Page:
Yep, reviewing one’s past year is super cliché. One of the great things about getting older (for me, at least) is that I’m comfortable doing something cliché, listening to popular music or watching popular TV, acting in a “typical” way. I don’t have the internal (or external) pressure to spend every moment being special or different or unique or weird. I’m a weird dude, so acting like a normal person sometimes isn’t going to bleach the color out of my personality. And caring so much about not conforming isn’t all that different from caring so much about conforming, really–it’s acting out a script, even if you have more creative control in the scriptwriting process.
Ok, now that I’ve gotten that out of the way, here’s a quick year-in-review. My age-year is synced to my academic year (August = birthday, new school year), which was really nice when I was growing up. The academic year had much more of an impact on my life than the calendar year, as far as beginnings and endings went. Well, I’ve stayed under the umbrella of the academic year practically all my life, since I’ve never taken more than a several-months break from school. This dovetailing of personal beginning and social/functional beginning renders August the January of my life; not sure what either Octavian or Janus would think of that, though my Latin is likely too rusty at this point to avail me in persuading them to move places.
To the meat (or pulse+grain combo) of this post: my year-in-review. 31 (2017/18) marks the first time in almost a decade that I’ve lived outside of California, far from my safety net, supply chain, support network. But living as a husband, father and full-time employee is a helluva difference from living as a college student–the lack of family or long-time friends has made much more of an impact on me the last year in Rochester than during college in Annapolis. Frankly, it’s exhausting, all this adulting. There have been quite a few times during 31 (i.e., this past year, if that wasn’t clear) that I’ve keenly felt my mental illness, or perhaps better put as non-neurotypicality (don’t worry, I’ve been on medication and working in therapy throughout). Not having a more usual brain chemistry just puts that much more of a strain on the already stressful life of an early-career, middle-class-yet-struggling millenial–the situation that the vast majority of my same-aged friends are in. I’ll be turning my focus toward building up my support network in Rochester and connecting more consistently with my already-established network in other places. Life (in general and as myself) is slowly energy-draining, so I need to work on recharging my batteries (recall what I said about clichés) to make 32 a more stable, more fulfilled, and more joyful year than 31.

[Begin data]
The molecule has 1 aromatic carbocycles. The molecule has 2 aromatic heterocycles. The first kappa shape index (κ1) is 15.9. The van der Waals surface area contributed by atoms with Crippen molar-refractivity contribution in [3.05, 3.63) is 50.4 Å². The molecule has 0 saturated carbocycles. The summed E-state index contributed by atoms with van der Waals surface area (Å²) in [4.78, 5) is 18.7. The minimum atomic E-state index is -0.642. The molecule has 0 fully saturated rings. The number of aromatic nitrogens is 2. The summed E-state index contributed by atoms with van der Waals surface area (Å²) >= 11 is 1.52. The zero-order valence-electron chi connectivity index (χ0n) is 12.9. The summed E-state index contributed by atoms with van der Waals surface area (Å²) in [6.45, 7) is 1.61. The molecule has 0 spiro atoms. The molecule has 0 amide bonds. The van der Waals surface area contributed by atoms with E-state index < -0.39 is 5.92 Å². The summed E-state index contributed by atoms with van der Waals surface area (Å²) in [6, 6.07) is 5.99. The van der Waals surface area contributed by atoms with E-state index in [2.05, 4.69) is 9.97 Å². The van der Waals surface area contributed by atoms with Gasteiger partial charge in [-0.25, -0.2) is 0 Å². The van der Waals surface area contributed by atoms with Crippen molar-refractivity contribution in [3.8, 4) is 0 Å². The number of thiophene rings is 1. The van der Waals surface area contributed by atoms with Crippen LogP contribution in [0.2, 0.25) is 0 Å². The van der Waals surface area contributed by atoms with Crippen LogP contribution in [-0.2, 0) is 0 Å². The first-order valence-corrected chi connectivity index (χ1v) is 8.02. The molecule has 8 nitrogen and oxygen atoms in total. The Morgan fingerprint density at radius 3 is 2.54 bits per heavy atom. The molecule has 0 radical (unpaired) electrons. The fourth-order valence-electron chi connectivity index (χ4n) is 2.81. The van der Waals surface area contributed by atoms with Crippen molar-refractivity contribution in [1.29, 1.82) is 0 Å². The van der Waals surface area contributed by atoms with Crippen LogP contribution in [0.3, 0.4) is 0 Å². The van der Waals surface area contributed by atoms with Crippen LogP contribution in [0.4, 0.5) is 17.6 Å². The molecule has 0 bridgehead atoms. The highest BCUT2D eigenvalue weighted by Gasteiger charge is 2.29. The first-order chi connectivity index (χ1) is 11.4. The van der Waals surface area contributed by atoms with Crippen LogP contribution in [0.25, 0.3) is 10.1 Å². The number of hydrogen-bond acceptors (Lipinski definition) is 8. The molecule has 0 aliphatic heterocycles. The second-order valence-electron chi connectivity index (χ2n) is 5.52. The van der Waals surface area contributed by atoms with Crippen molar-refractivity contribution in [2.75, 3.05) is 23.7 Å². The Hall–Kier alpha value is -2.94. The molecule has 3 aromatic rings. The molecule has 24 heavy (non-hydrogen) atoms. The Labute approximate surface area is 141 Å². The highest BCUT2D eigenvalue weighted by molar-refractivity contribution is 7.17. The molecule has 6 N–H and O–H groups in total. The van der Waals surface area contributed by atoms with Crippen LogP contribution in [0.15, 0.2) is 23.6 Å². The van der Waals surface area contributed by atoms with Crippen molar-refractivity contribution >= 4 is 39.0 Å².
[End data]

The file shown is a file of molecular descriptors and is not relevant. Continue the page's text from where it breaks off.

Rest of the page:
31 was also somewhat turbulent intellectually. It took several months to decompress from my dissertation period and simultaneously get my sea legs at a new position and place in my career. From what I’ve been told, this is pretty much bog-standard for first semester/year after getting your PhD, but I was a little disappointed in myself for not hitting the ground running as I had imagined I would have. Eventually I realized (with not a little outside help) that 31 wasn’t a time to keep up the sprint of the past few years, but a time to re-focus my energy, get organized, establish good work habits, acquire new professional experience, and establish my profile as a researcher. These tasks are ongoing, without a specific goal or endpoint (they’re atelic activities, not accomplishments or achievements; see Aspect and the Bachelor(ette) if you’re not an aspect nerd). Getting used to focusing on activities has been an important accomplishment (!) of 31, which hopefully will set me up for a spate of accomplishments in 32, in publishing, presenting, job hunting and researching.
Well, in just a few minutes it’ll be my birthday here on the West Coast! So I’ll cut this post off here and wish myself an almost-happy-birthday! Thanks to all five of you for reading.